Rejected Guide Dogs Find New Purpose Helping First Responders

Rejected Guide Dogs Find New Purpose Helping First Responders

Kitty Alvarado Connect

It’s  a big day at the Banning Police Department, Jax, the black lab has moved in permanently and he’s got the corner office. 

Jax is an emotional support dog who will be at the station 24/7. Jax got right to work making everyone feel welcome. 

“It’s pretty good,” says Jeff who went to the police station to get help, he instantly gravitated towards Jax, they shared a moment.

And Jax will be good for officers too.

“Officers coming back to the station from a tough call can look forward to having Jax greet them at the door,” says Detective Rene Munoz. 

Officers are used to helping others not getting help says Munoz, “And sometimes officers  don’t want to speak about what happened but you know once they have a dog loving on them they can decompress they can go on with their day and not take it home and leave that traumatic event at work.”

Jax is already making everyday tasks better 

“I was sitting at my desk working on some reports and the door opened the dog ran in … after he ran around and smelled the office, he came and laid at my feet at my desk it was pretty cool,” says Detective Brian Walker. 

Coby Webb, a retired law enforcement officer, considered among the best dog handlers in the field, who trained Jax says he will also help officers comfort their most vulnerable victims, “This dog loves you and has no opinions and no biases, wants to just help you through a bad situation, it shows that we’re working together and that we care about you.”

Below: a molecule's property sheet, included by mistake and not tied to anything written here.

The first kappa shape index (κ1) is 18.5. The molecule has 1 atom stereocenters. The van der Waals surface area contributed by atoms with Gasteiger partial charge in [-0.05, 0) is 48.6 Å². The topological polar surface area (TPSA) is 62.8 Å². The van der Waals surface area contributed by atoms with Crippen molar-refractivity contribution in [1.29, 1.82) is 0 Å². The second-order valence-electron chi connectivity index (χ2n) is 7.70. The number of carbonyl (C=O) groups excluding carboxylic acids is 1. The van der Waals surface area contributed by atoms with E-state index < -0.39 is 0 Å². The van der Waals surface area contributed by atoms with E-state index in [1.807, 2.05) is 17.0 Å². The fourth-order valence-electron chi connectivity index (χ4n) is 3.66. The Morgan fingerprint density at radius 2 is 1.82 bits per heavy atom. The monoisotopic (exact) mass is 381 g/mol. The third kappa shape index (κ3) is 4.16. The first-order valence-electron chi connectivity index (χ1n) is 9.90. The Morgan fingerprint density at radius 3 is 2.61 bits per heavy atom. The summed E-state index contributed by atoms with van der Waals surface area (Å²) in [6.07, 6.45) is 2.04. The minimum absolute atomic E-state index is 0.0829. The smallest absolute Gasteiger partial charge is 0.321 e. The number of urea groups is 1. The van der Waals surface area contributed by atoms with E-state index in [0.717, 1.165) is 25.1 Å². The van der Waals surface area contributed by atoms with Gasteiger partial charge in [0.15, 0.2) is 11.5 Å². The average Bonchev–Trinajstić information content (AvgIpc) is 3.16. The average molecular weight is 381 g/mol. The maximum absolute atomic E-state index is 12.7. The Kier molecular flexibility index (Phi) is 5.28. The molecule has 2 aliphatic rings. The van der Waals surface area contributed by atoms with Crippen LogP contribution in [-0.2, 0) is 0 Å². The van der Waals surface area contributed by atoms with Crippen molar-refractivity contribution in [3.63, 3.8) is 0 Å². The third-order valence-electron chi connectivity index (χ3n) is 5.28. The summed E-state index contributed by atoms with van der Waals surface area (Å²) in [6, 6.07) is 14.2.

Webb is giving guide dogs who failed out of the program for minor reasons new training and a new purpose: live in therapy dogs at police and fire stations.

“Jax will be a greater impact to more people than one individual,” says Webb.    

Webb’s seen first hand the healing power these dogs can have, after local EMTs responded to an accident where one of their own was killed, “They were laying on the dog bed with Arthur just petting him and crying … but him licking their face him laying there them with them understanding what something bad happened but I love you, I actually had them say that just got me through the shift and that’s what I needed.” 

And the officers couldn’t be more grateful.

Jax was made possible through a donation by private investigator Luis Bolanos, who is also a PAVE ambassador, a victims empowerment non profit. He plans to raise funds to help more departments across the country. If you want to sponsor an emotional support dog email Cody Webb:


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